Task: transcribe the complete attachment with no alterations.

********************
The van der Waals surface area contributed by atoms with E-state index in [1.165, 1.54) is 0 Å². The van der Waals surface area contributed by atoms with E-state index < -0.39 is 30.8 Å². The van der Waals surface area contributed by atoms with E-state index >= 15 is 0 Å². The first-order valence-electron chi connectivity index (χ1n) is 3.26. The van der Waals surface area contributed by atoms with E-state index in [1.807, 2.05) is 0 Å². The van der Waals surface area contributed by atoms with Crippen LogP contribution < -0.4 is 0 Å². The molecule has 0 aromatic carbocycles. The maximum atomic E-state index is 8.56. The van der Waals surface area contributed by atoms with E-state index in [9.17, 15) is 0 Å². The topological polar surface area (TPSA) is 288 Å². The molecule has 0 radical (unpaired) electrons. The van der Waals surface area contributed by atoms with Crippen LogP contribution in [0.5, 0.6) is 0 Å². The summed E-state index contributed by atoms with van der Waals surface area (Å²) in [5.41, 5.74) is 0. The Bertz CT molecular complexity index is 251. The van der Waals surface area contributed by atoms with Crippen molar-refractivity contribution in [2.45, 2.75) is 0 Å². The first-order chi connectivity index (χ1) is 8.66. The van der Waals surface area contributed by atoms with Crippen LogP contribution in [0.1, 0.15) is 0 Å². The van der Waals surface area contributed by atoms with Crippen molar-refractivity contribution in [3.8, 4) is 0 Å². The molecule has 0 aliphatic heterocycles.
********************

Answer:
The van der Waals surface area contributed by atoms with E-state index in [1.165, 1.54) is 0 Å². The van der Waals surface area contributed by atoms with E-state index < -0.39 is 30.8 Å². The van der Waals surface area contributed by atoms with E-state index >= 15 is 0 Å². The first-order valence-electron chi connectivity index (χ1n) is 3.26. The van der Waals surface area contributed by atoms with E-state index in [1.807, 2.05) is 0 Å². The van der Waals surface area contributed by atoms with Crippen LogP contribution < -0.4 is 0 Å². The molecule has 0 aromatic carbocycles. The maximum atomic E-state index is 8.56. The van der Waals surface area contributed by atoms with E-state index in [9.17, 15) is 0 Å². The topological polar surface area (TPSA) is 288 Å². The molecule has 0 radical (unpaired) electrons. The van der Waals surface area contributed by atoms with Crippen LogP contribution in [0.5, 0.6) is 0 Å². The summed E-state index contributed by atoms with van der Waals surface area (Å²) in [5.41, 5.74) is 0. The Bertz CT molecular complexity index is 251. The van der Waals surface area contributed by atoms with Crippen molar-refractivity contribution in [2.45, 2.75) is 0 Å². The first-order chi connectivity index (χ1) is 8.66. The van der Waals surface area contributed by atoms with Crippen LogP contribution in [0.1, 0.15) is 0 Å². The van der Waals surface area contributed by atoms with Crippen molar-refractivity contribution in [3.8, 4) is 0 Å². The molecule has 0 aliphatic heterocycles.